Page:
Top Pharmaceuticals are losing the battle in Emerging Markets and are generating an important slow-down effect in the market. Between 2012 to 2014 many big pharmaceuticals achieved their goal to bring at least 30% of revenues from the so called Pharmergings but, according to published data, the general outcomes of this "pharma" colonization has been quite surprising.
As discussed in a previous post, since big players are more present in Emerging Markets, market growth has been consistently decreasing until fell below the average in 2014 for first time in decades. If we compare 2014 revenues of traditionally global players with "pharmerging" local/regional companies, the laters still remain growing above the market average when assessed alone.
A key element that could partly explain why the big pharmaceuticals are less competitive in a highly uncertain environment is the difficulty they find to be flexible when they face a scenario they can’t control as they are used to do. Lack of reliable information, complicated and changing legislation, unexpected political-economical movements and, overall, the need they have of short term results to avoid unaffordable internal pressure. General Management reacts to underperforming results increasing pressure over local Emerging Markets management and they cascade to their subordinates. In some regions, Asia in particular, increase of pressure above a certain level is counterproductive.
It is not just a matter of pressure, but also about "failure culture". In big organizations, and pharmaceuticals are not different than others, success is unavoidably linked with a good performance…at least that is what most managers think. In a more or less controlled environment, it might be right, although luck is also behind some of the most notorious “success” stories, but when the number of uncontrollable variables increases some folds, as it happens in Developing Markets, focus should be on strategy and execution and much less in cases of eventual success.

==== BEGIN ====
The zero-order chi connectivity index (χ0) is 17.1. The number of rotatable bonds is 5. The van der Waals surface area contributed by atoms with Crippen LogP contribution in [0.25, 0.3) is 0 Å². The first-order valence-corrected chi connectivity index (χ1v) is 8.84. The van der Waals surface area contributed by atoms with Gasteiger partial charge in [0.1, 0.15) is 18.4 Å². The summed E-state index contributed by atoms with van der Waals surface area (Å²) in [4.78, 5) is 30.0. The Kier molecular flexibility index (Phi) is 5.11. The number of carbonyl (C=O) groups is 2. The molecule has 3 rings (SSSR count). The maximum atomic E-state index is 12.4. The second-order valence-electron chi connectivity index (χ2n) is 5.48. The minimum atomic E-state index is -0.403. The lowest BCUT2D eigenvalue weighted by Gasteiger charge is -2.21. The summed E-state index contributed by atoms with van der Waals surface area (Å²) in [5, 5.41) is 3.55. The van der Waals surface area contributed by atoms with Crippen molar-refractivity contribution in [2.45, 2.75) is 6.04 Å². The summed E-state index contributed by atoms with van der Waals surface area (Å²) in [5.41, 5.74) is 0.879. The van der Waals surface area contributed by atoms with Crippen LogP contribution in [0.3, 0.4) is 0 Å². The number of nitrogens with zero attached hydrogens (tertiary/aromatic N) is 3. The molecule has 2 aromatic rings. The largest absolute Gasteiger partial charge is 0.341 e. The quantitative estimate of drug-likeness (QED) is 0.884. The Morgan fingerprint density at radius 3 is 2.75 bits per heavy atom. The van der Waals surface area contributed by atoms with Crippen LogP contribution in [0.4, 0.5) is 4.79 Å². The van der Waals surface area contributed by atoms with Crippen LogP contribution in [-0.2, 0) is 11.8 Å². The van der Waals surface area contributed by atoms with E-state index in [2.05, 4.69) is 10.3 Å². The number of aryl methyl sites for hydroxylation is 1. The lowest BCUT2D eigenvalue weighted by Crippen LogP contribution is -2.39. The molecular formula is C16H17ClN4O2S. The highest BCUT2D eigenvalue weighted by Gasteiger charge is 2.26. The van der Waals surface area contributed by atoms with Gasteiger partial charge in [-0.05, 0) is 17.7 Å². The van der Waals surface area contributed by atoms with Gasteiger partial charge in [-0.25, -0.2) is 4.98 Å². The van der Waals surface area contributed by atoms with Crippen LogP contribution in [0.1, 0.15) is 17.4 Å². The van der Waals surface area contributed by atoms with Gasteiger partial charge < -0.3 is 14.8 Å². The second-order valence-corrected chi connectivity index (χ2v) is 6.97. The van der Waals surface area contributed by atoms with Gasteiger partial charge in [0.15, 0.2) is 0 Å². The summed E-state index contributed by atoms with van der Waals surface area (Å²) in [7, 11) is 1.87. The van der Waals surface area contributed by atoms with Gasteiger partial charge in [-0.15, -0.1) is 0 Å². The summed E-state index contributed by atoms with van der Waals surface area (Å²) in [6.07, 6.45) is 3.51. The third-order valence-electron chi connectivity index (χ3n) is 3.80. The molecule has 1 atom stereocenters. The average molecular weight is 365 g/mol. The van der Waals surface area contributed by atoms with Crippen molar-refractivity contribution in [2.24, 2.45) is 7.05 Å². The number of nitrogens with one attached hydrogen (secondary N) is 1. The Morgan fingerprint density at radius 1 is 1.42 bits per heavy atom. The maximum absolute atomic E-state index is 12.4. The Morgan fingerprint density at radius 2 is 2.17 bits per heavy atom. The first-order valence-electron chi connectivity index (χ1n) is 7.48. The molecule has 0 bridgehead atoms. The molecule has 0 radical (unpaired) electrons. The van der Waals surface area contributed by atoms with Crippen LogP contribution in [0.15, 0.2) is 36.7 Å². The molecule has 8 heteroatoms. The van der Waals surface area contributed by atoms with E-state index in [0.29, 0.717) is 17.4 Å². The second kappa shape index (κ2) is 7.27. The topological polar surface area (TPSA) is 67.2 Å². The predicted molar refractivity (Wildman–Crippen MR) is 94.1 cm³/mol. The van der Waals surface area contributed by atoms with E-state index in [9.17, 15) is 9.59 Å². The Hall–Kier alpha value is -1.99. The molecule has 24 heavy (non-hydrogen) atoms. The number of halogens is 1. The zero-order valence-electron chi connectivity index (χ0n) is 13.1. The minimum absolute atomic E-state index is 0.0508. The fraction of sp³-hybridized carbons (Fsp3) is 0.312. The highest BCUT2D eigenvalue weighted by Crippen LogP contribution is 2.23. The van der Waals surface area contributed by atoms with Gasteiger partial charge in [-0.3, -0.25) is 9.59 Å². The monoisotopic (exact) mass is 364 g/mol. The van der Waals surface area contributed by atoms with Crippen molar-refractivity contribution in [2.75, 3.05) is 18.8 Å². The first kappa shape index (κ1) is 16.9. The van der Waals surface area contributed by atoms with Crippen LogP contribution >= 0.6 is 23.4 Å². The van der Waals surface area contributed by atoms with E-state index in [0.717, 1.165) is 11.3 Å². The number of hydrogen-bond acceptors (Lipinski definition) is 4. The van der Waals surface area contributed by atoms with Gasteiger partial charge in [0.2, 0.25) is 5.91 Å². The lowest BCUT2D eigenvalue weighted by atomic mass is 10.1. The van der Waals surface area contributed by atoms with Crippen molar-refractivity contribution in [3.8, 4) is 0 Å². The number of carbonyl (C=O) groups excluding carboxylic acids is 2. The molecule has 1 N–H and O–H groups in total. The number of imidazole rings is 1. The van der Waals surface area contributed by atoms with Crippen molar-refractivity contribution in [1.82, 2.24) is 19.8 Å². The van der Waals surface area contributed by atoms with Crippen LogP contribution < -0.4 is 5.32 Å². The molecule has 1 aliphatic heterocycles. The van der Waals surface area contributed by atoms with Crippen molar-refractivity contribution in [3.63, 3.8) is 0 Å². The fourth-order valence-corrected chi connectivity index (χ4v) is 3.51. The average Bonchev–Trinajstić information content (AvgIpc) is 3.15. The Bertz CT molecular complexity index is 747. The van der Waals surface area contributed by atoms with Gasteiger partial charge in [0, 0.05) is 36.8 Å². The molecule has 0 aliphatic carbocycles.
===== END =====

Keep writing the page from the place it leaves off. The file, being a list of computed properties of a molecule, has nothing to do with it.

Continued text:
What about managers? Management capabilities are same to succeed in Emerging Markets as they are in Developed ones? This is an open question.
Based on our experience, some skills are common to any other project on modern business structures: leadership capabilities are mandatory, with special emphasis on outstanding communication skills and of course integrity and managerial attitudes.
However, there are some specific elements we summarize below:
Controlled risk taking capacity (or should we say entrepreneurial spirit?)
Capacity to work with a high level of autonomy
Strong respect for other cultures and different problem approaches (open minded)
Strong team worker (most of achievements will not be individual)
Coaching and motivational (moving people, resources, getting commitment)
Enthusiasm and strong commercial capabilities (most of the time the job will be an exercise of breaking internal and external resistance to change)
Stress controlling (one of the things that more increases level of stress is lack of available/reliable/manageable information, what will be the usual scenario)
It can be said that there is a lack of professionals prepared for developing successful projects in emerging markets. Recently some important business schools have detected the need of specific training in risk management and working effectively in highly uncertain scenarios, but the issue is far to be solved. Until now companies are using young professionals and people from local teams to fill the gap, although they are every day more aware about the need to get specifically prepared professionals.